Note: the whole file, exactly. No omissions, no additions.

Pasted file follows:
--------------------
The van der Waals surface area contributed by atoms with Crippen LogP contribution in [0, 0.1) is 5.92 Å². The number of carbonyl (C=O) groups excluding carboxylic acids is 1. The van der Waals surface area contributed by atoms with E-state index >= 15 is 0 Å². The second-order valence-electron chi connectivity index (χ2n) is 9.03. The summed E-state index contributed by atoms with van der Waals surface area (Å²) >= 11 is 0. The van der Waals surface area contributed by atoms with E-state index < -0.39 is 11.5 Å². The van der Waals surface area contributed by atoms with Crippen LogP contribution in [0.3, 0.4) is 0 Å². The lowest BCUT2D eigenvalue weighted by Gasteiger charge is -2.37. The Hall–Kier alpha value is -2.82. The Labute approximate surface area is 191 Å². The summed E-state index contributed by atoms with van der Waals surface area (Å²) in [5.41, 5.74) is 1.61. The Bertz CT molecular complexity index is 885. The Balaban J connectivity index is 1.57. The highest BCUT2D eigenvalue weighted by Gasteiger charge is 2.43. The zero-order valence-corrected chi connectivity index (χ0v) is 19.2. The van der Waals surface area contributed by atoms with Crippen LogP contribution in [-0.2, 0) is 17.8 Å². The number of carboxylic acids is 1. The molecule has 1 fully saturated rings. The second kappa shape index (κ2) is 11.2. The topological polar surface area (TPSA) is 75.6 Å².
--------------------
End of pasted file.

The van der Waals surface area contributed by atoms with Crippen LogP contribution in [0, 0.1) is 5.92 Å². The number of carbonyl (C=O) groups excluding carboxylic acids is 1. The van der Waals surface area contributed by atoms with E-state index >= 15 is 0 Å². The second-order valence-electron chi connectivity index (χ2n) is 9.03. The summed E-state index contributed by atoms with van der Waals surface area (Å²) >= 11 is 0. The van der Waals surface area contributed by atoms with E-state index < -0.39 is 11.5 Å². The van der Waals surface area contributed by atoms with Crippen LogP contribution in [0.3, 0.4) is 0 Å². The lowest BCUT2D eigenvalue weighted by Gasteiger charge is -2.37. The Hall–Kier alpha value is -2.82. The Labute approximate surface area is 191 Å². The summed E-state index contributed by atoms with van der Waals surface area (Å²) in [5.41, 5.74) is 1.61. The Bertz CT molecular complexity index is 885. The Balaban J connectivity index is 1.57. The highest BCUT2D eigenvalue weighted by Gasteiger charge is 2.43. The zero-order valence-corrected chi connectivity index (χ0v) is 19.2. The van der Waals surface area contributed by atoms with Crippen LogP contribution in [-0.2, 0) is 17.8 Å². The number of carboxylic acids is 1. The molecule has 1 fully saturated rings. The second kappa shape index (κ2) is 11.2. The topological polar surface area (TPSA) is 75.6 Å².